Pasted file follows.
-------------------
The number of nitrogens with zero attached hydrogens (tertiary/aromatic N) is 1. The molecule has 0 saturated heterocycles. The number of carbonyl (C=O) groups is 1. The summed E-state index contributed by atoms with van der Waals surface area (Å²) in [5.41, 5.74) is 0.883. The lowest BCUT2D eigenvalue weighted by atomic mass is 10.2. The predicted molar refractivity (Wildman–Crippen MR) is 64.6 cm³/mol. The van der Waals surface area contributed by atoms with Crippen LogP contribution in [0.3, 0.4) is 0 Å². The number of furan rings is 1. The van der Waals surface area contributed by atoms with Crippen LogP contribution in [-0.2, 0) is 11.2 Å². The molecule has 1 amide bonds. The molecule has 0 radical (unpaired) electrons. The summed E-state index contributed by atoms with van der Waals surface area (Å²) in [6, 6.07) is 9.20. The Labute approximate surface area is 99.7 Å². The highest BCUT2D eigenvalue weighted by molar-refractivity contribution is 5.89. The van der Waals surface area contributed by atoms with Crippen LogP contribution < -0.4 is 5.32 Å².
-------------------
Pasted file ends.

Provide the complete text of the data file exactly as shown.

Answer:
The number of nitrogens with zero attached hydrogens (tertiary/aromatic N) is 1. The molecule has 0 saturated heterocycles. The number of carbonyl (C=O) groups is 1. The summed E-state index contributed by atoms with van der Waals surface area (Å²) in [5.41, 5.74) is 0.883. The lowest BCUT2D eigenvalue weighted by atomic mass is 10.2. The predicted molar refractivity (Wildman–Crippen MR) is 64.6 cm³/mol. The van der Waals surface area contributed by atoms with Crippen LogP contribution in [0.3, 0.4) is 0 Å². The number of furan rings is 1. The van der Waals surface area contributed by atoms with Crippen LogP contribution in [-0.2, 0) is 11.2 Å². The molecule has 1 amide bonds. The molecule has 0 radical (unpaired) electrons. The summed E-state index contributed by atoms with van der Waals surface area (Å²) in [6, 6.07) is 9.20. The Labute approximate surface area is 99.7 Å². The highest BCUT2D eigenvalue weighted by molar-refractivity contribution is 5.89. The van der Waals surface area contributed by atoms with Crippen LogP contribution < -0.4 is 5.32 Å².